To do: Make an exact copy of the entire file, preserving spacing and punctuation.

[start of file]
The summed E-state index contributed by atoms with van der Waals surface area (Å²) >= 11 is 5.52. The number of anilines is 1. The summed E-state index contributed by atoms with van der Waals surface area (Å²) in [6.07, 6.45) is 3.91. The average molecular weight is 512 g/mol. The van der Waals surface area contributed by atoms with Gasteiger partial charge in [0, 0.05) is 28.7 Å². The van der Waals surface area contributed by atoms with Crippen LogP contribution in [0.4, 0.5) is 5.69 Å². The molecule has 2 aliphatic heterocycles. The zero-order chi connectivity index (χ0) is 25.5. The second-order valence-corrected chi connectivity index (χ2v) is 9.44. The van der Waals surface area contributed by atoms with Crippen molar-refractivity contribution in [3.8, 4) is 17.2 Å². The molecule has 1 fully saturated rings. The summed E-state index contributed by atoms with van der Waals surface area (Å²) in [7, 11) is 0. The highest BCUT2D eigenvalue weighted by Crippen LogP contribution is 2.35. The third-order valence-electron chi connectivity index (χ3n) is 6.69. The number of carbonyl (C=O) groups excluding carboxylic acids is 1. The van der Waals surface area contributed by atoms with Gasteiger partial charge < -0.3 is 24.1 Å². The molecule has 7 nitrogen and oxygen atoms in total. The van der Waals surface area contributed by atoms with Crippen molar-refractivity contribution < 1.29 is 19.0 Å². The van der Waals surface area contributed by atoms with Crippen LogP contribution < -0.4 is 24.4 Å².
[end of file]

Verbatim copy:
The summed E-state index contributed by atoms with van der Waals surface area (Å²) >= 11 is 5.52. The number of anilines is 1. The summed E-state index contributed by atoms with van der Waals surface area (Å²) in [6.07, 6.45) is 3.91. The average molecular weight is 512 g/mol. The van der Waals surface area contributed by atoms with Gasteiger partial charge in [0, 0.05) is 28.7 Å². The van der Waals surface area contributed by atoms with Crippen LogP contribution in [0.4, 0.5) is 5.69 Å². The molecule has 2 aliphatic heterocycles. The zero-order chi connectivity index (χ0) is 25.5. The second-order valence-corrected chi connectivity index (χ2v) is 9.44. The van der Waals surface area contributed by atoms with Crippen molar-refractivity contribution in [3.8, 4) is 17.2 Å². The molecule has 1 fully saturated rings. The summed E-state index contributed by atoms with van der Waals surface area (Å²) in [7, 11) is 0. The highest BCUT2D eigenvalue weighted by Crippen LogP contribution is 2.35. The third-order valence-electron chi connectivity index (χ3n) is 6.69. The number of carbonyl (C=O) groups excluding carboxylic acids is 1. The van der Waals surface area contributed by atoms with Gasteiger partial charge < -0.3 is 24.1 Å². The molecule has 7 nitrogen and oxygen atoms in total. The van der Waals surface area contributed by atoms with Crippen molar-refractivity contribution < 1.29 is 19.0 Å². The van der Waals surface area contributed by atoms with Crippen LogP contribution < -0.4 is 24.4 Å².